September 19-4pm EDT UpdateThe FAA has established a new, smaller Temporary Flight Restriction (TFR) over Wilmington, NC, to provide a safe environment for Hurricane Florence response and recovery flights. The TFR is a 10 nautical mile (11.5 statute mile) radius of Wilmington International Airport from the ground up to 5,000 feet. Aircraft pilots and drone operators always should check NOTAMs before flying in the area.http://tfr.faa.gov/save_pages/detail_8_4937.html.September 19 UpdateThe FAA has established a Temporary Flight Restriction (TFR) over Wilmington, NC, to provide a safe environment for Hurricane Florence response and recovery flights. The TFR is in a 20 nautical mile (23 statute mile) radius of Wilmington International Airport from the ground up to 5,000 feet. Aircraft pilots and drone operators always should check NOTAMs before flying in the area. http://tfr.faa.gov/save_pages/detail_8_4127.htmlThe agency also is reactivating theLow Altitude Authorization and Notification Capability (LAANC)Fayetteville, Florence, Jacksonville and Wilmington airports in North Carolina and Myrtle Beach, South Carolina today. LAANC enables drone operators to receive real-time airspace authorizations.September 14 UpdateThe Federal Aviation Administration (FAA) has issued a Special Notice restricting drone operations supporting Hurricane Florence recovery efforts to an altitude of 200 feet above the ground while operating in North and South Carolina. As a reminder, all drone operators are required to give way to manned aircraft at all times. September 12 UpdateThe Federal Aviation Administration (FAA) is warning drone owners and operators they may face significant fines if they interfere with emergency response operations in the areas affected by Hurricane Florence.Many aircraft that are conducting life-saving missions and other critical response and recovery efforts are likely to be flying at low altitudes over areas affected by the storm. Flying a drone without authorization in or near the disaster area may unintentionally disrupt rescue operations and violate federal, state, or local laws and ordinances, even if a Temporary Flight Restriction (TFR) is not in place. Allow first responders to save lives and property without interference.Government agencies with an FAA Certificate of Authorization (COA) or flying under Part 107, as well as private sector Part 107 drone operators who want to support response and recovery operations, are strongly encouraged to coordinate their activities with the local incident commander responsible for the area in which they want to operate.If drone operators need to fly in controlled airspace or a disaster TFR to support the response and recovery, operators must contact the FAAs System Operations Support Center (SOSC) by emailing 9-ATOR-HQ-SOSC@faa.gov the information they need to authorize access to the airspace. Coordination with the SOSC may also include a requirement that a drone operator obtain support from the appropriate incident commander.Heres the information the FAA may require:the unmanned aircraft typea PDF copy of a current FAA COAthe pilots Part 107 certificate numberdetails about the proposed flight (date, time, location, altitude, direction and distance to the nearest airport, and latitude/longitude)nature of the event (fire, law enforcement, local/national disaster, missing person) and the pilots qualification information.

Fly Safe: Prevent Loss of Control Accidents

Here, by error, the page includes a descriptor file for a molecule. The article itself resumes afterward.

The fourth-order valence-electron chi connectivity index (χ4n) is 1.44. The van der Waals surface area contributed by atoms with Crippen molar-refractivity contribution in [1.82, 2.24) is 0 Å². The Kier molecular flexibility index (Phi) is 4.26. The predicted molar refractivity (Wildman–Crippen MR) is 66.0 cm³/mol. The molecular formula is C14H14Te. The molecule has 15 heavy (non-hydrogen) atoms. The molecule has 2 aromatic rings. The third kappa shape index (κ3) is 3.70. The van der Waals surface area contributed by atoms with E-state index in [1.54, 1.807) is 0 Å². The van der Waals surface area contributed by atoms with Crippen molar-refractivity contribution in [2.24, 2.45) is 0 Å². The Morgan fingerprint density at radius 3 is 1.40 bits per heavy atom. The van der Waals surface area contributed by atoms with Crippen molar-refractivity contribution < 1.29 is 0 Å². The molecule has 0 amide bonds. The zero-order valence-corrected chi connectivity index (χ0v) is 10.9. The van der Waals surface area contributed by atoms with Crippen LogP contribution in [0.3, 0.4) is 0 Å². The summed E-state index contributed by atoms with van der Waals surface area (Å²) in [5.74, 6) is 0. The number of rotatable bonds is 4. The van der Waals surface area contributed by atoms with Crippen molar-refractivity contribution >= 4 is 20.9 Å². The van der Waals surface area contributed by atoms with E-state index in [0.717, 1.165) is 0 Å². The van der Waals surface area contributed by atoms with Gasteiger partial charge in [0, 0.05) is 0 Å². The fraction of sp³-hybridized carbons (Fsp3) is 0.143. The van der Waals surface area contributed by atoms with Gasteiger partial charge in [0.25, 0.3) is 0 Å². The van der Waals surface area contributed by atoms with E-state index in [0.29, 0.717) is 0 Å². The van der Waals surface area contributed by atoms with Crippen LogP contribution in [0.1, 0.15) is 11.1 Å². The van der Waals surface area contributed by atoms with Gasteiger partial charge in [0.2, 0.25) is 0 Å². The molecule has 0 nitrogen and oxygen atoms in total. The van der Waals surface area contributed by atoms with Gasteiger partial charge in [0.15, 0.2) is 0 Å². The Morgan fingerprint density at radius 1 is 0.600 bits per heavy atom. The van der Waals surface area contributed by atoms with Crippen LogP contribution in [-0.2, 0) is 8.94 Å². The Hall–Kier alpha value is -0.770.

The Federal Aviation Administration (FAA) and the general aviation (GA) communitys national #FlySafe campaign helps educate GA pilots about the best practices to calculate and predict aircraft performance and to operate within established aircraft limitations.A Loss of Control (LOC) accident involves an unintended departure of an aircraft from controlled flight. LOC can happen when the aircraft enters a flight regime that is outside its normal flight envelope and quickly develops into a stall or spin. It can introduce an element of surprise for the pilot.Staying Safe on ApproachIn a recent 10-year period, there were more than 1,200 fatal loss-of-control accidents. Many of those events occurred in the approach phase of flight, and many of those accidents resulted from an unstabilized approach or a failure to go around.Stabilized approaches are important. A constant speed and consistent descent rate will get you to a smooth landing.For instrument approaches, you will want to be stabilized no lower than 1,000 feet above the runway, on the correct flight path to touchdown. Youll want to maintain the glideslope if youre landing on a precision approach runway, or not more than a 1,000 foot per minute rate of descent for non-precision approaches.Youre stable if you have to make only small corrections in pitch, heading and power to maintain the path. If the wind is gusting, you can add some speed to compensate, but no more than half of the gust factor.If youre not stable by the time you descend to 1,000 feet, youll want to go around and set up a more stable approach.Changes For VFRVisual flight rules (VFR) approaches are very similar, except that you can get a little closer to the ground before making a go-around decision. If you are flying a pattern, you need to be stable on final, in landing configuration with the landing checklist complete. If youre not ready by 500 feet, go around.Speed DangersExcessive speed, high altitude and the need to maneuver can all contribute to a de-stabilized approach.If you enter the pattern at 150 knots or just above stall speed, or 1,000 feet above pattern altitude, your stabilized approach will be difficult.If the pattern is busy, you may feel pressure, even from ATC, to land before you are ready. If thats the case, exercise your pilot-in-command responsibility, say unable and go around.Theres nothing wrong with saying unable. Its better to be safe.When to Go AroundIf youre at or below 1,000 feet instrument flight rules, or 500 feet visual flight rules, and your approach isnt stable, its time to go around.If your runway is out of service, or if traffic on the runway wont be clear before you get there, go around!The earlier you make the decision to go around, the easier it will be. Stick with your decision. Changing your mind will lead to destabilization and a difficult recovery.FinallyPlan to miss or go around. Know where and when youll make the decision.Pre-set your frequencies. Set your navigation and communications radios ahead of time.Manage distractions. Maintain a sterile cockpit.Practice missed approaches and go-arounds. Fly a missed approach at least once every quarter. Go around, re-enter the pattern and practice collision avoidance.Seek regular refresher training.Message from Acting FAA Administrator Daniel Elwell:The FAA and industry are working together to prevent Loss of Control (LOC) accidents and save lives. You can help make a difference by joining our #Fly Safe campaign. Every month on FAA.gov, we provide pilots with Loss of Control solutions developed by a team of experts some of which are already reducing risk. I hope you will join us in this effort and spread the word. Follow #FlySafe on Twitter, Facebook, and Instagram. I know that we can reduce these accidents by working together as a community.More about Loss of Control:Contributing factors may include:Poor judgment or aeronautical decision makingFailure to recognize an aerodynamic stall or spin and execute corrective actionIntentional failure to comply with regulationsFailure to maintain airspeedFailure to follow procedurePilot inexperience and proficiencyUse of prohibited or over-the-counter drugs, illegal drugs, or alcoholDid you know?From October 2016 through September 2017, 247 people died in 209 general aviation accidents.Loss of Control was the number one cause of these accidents.Loss of Control happens in all phases of flight.It can happen anywhere and at any time.There is one fatal accident involving Loss of Control every four days.Learn more:This FAA Safety Team (FAASTeam) Fact Sheet has more information about maneuvering flight.Chapter 8 of the FAAs Airplane Flying Handbook features approaches and landings, including stabilized approach and go-around.This Stabilized Approach and Go Around presentation from the NTSB Loss of Control Series has parameters, tips and tricks.Time is getting short!!The FAAs Equip ADS-B website gives you the information you need to equip now.Curious about FAA regulations (Title 14 Code of Federal Regulations)? Its a good idea to stay on top of them. You can find current FAA regulations on this website.The FAASafety.gov website has Notices, FAAST Blasts, online courses, webinars, and more on key general aviation safety topics.The WINGS Pilot Proficiency Program helps pilots build an educational curriculum suitable for their unique flight requirements. It is based on the premise that pilots who maintain currency and proficiency in the basics of flight will enjoy a safer and more stress-free flying experience.The General Aviation Joint Steering Committee (GAJSC) is comprised of government and industry experts who work together to use data to identify risk, pinpoint trends through root cause analysis, and develop safety strategies to reduce the risk of GA accidents. The GAJSC combines the expertise of many key decision makers in the FAA, several government agencies such as the National Aeronautics and Space Administration, and stakeholder groups. Industry participants include the Aircraft Owners and Pilots Association, Experimental Aircraft Association, General Aviation Manufacturers Association, Light Aircraft Manufacturers Association, National Business Aviation Association, National Air Transportation Association, National Association of Flight Instructors, Society of Aviation and Flight Educators, and the aviation insurance industry. The National Transportation Safety Board and the European Aviation Safety Agency participate as observers.